The Cash Flow Cycle
Your company engages
in various activities in the production of revenue, continuously
generating and spending cash. These activities affect its cash position
at any point.
The cash flow
cycle, in its simplest form, revolves around the company’s
trading cycle. The process involves purchasing inventory, converting
that inventory to cash or accounts receivable via sales, collecting
those accounts receivable, and paying suppliers who extended trade
Purchasing inventory and carrying accounts receivable
are uses of cash. If the company doesn’t have a sufficient
cash reserve, these assets must be funded from other sources.
The primary source is credit granted by suppliers, known as
All things being
equal, the faster you collect your accounts receivable, and the
slower you pay your suppliers, the better your cash flow. Unfortunately,
the level of trade credit is rarely sufficient to cover both the
company's trading cycle and your normal operating expenses. As a
result, additional financing is needed.
One source is
bank financing through a line
of credit. Sales growth usually requires an expansion of accounts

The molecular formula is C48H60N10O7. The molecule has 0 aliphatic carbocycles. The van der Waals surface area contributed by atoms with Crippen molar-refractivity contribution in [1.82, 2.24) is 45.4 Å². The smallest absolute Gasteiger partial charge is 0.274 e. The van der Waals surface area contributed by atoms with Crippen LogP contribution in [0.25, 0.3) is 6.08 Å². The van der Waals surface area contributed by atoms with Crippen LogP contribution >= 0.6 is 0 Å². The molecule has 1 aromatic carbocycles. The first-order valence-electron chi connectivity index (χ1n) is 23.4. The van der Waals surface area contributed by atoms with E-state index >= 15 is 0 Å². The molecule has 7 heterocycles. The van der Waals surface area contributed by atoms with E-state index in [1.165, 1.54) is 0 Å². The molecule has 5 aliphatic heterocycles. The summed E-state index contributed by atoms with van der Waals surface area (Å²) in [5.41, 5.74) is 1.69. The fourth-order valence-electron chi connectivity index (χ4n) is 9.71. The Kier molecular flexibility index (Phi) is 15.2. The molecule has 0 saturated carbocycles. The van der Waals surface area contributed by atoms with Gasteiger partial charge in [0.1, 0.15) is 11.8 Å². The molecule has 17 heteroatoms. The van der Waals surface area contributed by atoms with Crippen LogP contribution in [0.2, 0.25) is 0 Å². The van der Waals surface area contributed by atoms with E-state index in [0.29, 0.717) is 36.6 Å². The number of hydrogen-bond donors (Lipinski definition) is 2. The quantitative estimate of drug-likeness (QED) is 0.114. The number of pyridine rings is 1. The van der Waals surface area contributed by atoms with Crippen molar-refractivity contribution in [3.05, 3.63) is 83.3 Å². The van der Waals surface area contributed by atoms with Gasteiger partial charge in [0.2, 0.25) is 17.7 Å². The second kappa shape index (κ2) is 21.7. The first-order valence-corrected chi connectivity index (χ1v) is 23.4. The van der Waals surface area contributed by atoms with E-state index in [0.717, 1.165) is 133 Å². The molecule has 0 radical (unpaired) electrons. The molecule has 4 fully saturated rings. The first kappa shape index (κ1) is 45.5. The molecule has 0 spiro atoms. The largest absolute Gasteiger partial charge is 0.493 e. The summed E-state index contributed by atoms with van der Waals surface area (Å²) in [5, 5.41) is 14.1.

receivable and inventory levels. Often new fixed assets are needed
as well. Both create the need for additional long-term
will be in the form of long-term bank loans, commercial
mortgages, or leases.
However financed, the level and timing of repayment impacts your
need for cash at particular points in time.
Claims on Cash
There are four
areas which have primary claim upon your cash flow. These are:
Repayment - Meeting short-term and long-term debt obligations, plus
operating expenses when they come due.
Growth - As your company grows, new assets, both current and fixed,
will be required to support that growth. Cash flow must either
provide sufficient earnings retention to support growth, or
at least provide for a level of borrowing power, allowing
new assets to be financed.
Contingencies - As a reserve for unanticipated events.
Return - Provide shareholders with a sufficient return on their
The Cash Budget